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    • 45 min
    Spending Time on Target with Author Douglas London

    Spending Time on Target with Author Douglas London

    Author of The Recruiter: Spying and the Lost Art of American Espionage, Doug London was happy to get right into his book's revelations and talk about his process. With 34 years of experience in the CIA, this memoir is rich with the authentic personal encounters of a case officer. Doug walks me through some of the many things going through a case officer’s mind during all stages of Spot, Assess, Develop, and ultimately Terminate—sounds more violent than it is.
    Doug has a profound appreciation of those who’ve put their trust in him, and claims it’s an unethical job that has to be done with ethics. He continues to shares his thoughts on intelligence, espionage and current events at justsecurity.org.
    Twitter: @douglaslondon5
    From Hatchet Books:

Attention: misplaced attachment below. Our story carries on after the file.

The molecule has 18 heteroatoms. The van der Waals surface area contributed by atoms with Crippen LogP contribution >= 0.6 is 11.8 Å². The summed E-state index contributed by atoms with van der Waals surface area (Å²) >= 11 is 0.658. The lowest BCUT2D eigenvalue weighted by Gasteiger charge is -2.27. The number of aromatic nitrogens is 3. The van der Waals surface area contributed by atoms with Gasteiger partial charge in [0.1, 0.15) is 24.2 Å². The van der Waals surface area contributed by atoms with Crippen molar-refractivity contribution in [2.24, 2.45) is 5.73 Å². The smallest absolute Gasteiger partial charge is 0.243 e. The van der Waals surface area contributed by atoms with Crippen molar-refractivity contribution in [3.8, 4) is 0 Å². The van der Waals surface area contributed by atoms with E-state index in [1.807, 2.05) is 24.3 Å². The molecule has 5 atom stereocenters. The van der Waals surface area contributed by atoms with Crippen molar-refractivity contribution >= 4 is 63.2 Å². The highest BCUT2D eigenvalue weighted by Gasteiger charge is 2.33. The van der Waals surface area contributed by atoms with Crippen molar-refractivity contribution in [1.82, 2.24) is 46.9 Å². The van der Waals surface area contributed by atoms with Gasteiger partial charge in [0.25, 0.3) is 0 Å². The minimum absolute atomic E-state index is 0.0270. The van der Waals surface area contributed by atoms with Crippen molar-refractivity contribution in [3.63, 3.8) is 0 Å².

This revealing memoir from a 34-year veteran of the CIA who worked as a case officer and recruiter of foreign agents before and after 9/11 provides an invaluable perspective on the state of modern spy craft, how the CIA has developed, and how it must continue to evolve.
    If you've ever wondered what it's like to be a modern-day spy, Douglas London is here to explain. London’s overseas work involved spotting and identifying targets, building relationships over weeks or months, and then pitching them to work for the CIA—all the while maintaining various identities, a day job, and a very real wife and kids at home.
    The Recruiter: Spying and the Lost Art of American Intelligence captures the best stories from London's life as a spy, his insights into the challenges and failures of intelligence work, and the complicated relationships he developed with agents and colleagues. In the end, London presents a highly readable insider’s tale about the state of espionage, a warning about the decline of American intelligence since 9/11 and Iraq, and what can be done to recover.
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    • 54 min

Customer Reviews

4.3 out of 5
63 Ratings

63 Ratings

TravelSprout ,

Great spy stuff; skip the snide political quips